Once upon a time, not so long ago, attorneys and their clients typically closed transactions by gathering in conference rooms to eat turkey sandwiches, hash out final deal terms, and sign multiple copies of closing documents neatly arranged in manila folders. While turkey sandwiches remain popular, the in-person closing, and the exchange of original, signed documents has become increasingly rare. Electronic signatures have been legally recognized for several years, but their widespread use – often to the complete exclusion of ink signatures – has only more recently become common practice.

The Law of Electronic Signatures

The federal Electronic Signatures in Global and National Commerce Act (E-SIGN) was enacted in 2000. Forty-seven states have also adopted statutes that are based on the Uniform Electronic Transactions Act (UETA), and the other three have adopted similar laws. The key elements of E-SIGN and UETA are that:

  • A record or signature may not be denied legal effect or enforceability solely because it is in electronic form;
  • A contract may not be denied legal effect solely because an electronic record was used in its formation;
  • If a law requires a record to be in writing, an electronic record satisfies the law;
  • If a law requires a signature, an electronic signature satisfies the law; and
  • In a proceeding, evidence of a record or signature may not be excluded solely because it is in electronic form.

Together, these provisions are intended to create equivalency between electronic and manual signatures. Certain exceptions apply, including under the Uniform Commercial Code (UCC) (although in many cases, the UCC defers to other state law) and for wills and trusts.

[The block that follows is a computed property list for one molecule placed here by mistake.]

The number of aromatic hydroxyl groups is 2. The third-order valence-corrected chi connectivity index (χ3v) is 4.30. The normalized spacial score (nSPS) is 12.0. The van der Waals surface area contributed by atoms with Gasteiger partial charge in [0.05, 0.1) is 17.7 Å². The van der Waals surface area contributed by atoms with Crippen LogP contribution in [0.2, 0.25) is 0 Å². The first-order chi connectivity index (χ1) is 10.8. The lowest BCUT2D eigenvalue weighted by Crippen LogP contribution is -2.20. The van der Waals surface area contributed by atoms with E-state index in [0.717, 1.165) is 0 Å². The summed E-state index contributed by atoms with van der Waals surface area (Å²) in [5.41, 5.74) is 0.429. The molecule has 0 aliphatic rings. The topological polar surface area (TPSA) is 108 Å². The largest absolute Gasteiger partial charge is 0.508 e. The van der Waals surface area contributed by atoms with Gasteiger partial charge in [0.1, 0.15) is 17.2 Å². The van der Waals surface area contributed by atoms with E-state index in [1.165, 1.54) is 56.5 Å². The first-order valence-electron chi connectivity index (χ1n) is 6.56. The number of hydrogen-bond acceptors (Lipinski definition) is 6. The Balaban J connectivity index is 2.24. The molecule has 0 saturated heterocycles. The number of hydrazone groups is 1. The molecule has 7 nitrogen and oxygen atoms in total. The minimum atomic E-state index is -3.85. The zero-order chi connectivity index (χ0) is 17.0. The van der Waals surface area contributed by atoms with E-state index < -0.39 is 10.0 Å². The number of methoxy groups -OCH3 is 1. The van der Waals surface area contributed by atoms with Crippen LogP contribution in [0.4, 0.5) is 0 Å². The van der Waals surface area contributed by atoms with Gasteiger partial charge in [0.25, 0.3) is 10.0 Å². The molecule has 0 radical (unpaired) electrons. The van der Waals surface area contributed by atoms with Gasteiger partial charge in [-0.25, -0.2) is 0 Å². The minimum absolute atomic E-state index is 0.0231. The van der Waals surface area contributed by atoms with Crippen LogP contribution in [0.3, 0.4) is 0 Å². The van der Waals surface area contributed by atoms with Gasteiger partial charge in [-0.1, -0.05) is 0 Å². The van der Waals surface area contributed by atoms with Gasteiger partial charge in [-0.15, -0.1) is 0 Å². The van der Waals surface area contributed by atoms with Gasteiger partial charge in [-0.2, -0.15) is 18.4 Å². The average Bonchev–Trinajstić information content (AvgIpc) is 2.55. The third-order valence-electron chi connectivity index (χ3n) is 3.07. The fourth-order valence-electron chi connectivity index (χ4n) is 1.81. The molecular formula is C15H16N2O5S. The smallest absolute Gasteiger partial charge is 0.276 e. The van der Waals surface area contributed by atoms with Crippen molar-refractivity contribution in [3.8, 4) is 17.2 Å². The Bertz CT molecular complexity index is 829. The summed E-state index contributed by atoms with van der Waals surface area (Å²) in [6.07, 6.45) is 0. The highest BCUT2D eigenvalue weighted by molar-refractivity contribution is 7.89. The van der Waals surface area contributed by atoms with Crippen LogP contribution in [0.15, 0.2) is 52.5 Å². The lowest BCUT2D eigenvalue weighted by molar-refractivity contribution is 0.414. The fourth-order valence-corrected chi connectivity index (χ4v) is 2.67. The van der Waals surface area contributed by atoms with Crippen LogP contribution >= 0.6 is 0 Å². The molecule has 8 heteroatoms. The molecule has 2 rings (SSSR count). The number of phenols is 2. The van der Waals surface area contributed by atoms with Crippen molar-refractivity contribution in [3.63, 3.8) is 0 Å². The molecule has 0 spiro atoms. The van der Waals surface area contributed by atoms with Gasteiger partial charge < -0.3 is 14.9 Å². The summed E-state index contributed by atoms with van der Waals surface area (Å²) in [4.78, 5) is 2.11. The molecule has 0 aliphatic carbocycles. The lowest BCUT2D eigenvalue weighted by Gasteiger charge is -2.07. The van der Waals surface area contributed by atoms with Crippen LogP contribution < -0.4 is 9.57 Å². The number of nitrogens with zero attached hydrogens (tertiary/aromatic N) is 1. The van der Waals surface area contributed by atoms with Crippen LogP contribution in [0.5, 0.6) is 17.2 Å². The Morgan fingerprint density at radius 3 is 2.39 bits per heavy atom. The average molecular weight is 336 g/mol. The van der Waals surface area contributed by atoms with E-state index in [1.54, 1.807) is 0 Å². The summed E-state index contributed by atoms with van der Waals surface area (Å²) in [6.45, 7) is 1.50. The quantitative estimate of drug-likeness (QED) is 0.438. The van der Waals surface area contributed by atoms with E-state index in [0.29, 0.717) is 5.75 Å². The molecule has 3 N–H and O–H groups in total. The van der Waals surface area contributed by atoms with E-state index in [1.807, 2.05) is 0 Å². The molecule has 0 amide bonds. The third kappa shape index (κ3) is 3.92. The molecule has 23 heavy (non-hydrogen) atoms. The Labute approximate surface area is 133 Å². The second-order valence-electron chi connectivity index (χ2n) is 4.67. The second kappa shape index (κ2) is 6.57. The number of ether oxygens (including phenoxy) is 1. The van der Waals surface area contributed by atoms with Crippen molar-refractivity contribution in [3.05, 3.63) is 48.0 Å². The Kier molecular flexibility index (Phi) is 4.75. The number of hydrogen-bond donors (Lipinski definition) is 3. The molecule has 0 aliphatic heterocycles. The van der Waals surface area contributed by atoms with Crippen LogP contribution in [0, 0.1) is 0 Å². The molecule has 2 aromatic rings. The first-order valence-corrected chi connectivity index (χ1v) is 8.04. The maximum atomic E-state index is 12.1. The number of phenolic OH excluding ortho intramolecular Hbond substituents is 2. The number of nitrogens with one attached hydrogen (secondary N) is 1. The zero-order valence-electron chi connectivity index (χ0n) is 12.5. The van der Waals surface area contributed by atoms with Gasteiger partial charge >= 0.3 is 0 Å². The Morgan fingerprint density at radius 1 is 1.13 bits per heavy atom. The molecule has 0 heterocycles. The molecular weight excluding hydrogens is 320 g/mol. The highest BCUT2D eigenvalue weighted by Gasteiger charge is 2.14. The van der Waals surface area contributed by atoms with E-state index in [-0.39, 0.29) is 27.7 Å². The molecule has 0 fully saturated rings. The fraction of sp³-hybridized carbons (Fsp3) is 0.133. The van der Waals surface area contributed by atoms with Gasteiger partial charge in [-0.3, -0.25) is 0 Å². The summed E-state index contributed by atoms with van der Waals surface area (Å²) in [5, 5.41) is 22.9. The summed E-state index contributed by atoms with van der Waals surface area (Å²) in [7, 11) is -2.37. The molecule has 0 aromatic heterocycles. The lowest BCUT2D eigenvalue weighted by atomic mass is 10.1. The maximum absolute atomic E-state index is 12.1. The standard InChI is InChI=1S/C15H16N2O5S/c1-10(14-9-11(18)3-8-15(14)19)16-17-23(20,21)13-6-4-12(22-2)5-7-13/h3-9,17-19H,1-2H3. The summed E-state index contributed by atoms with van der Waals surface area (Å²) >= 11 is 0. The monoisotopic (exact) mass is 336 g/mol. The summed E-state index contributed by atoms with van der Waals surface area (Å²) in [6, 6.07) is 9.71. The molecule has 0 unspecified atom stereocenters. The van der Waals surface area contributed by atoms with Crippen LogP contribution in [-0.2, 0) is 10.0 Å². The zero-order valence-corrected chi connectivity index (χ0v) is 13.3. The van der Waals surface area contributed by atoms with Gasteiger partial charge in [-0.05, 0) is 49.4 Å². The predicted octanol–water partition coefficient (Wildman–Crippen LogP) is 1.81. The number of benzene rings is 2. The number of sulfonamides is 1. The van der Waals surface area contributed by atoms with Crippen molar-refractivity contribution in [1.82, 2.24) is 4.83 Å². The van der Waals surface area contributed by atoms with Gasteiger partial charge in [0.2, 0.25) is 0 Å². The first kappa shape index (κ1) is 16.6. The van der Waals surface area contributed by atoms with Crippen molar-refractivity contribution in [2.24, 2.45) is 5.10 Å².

The definition of an electronic signature under E-SIGN and UETA is deliberately broad, and goes far beyond the garden-variety electronic signature consisting of a manually signed page in PDF format transmitted by email. The definition includes sounds, symbols, processes, and other manifestations of intent (such as click-through screens, check-the-box web pages, the entry of unique passwords or personal identification numbers, retinal scanners, or fingerprints). Even a simple email transmission with no attachment can constitute an electronic signature under some circumstances.

Practical Issues Relating to Electronic Signatures

The use and acceptance of electronic signatures is not mandatory. Some parties (including many banks) still insist on receiving original signed documents before closing. Generally, electronic signatures will be binding only when the parties have agreed to their use, although courts

will consider context course of dealing when determining the intent of the parties discussions. Accordingly, parties wishing to enter into binding agreements electronically should make their intent to do so clear by adding language to that effect to their contracts. On the other hand, a party who does not wish to be bound by an electronic signature should add appropriate disclaimers to emails or other transmissions to reduce the risk of inadvertently entering into a contract.

General principles of contract law and evidence still apply in the electronic context, and many of the issues are the same whether dealing with electronic or manual signatures. Assent can be indicated by putting pen to paper or by clicking, “Send.” The authenticity and origin of an electronic signature can be challenged (perhaps more easily than a signature that is manually applied in a conference room full of witnesses), but document forgery is not precluded by manual signatures. Electronic files can be deleted or corrupted, but paper documents are also subject to mishandling, loss, or damage.

The speed and convenience of conducting business using electronic signatures, the ease of electronic document storage, and the general trends toward improved technology and greater reliance on technology all point to greater reliance on electronic signatures in the future.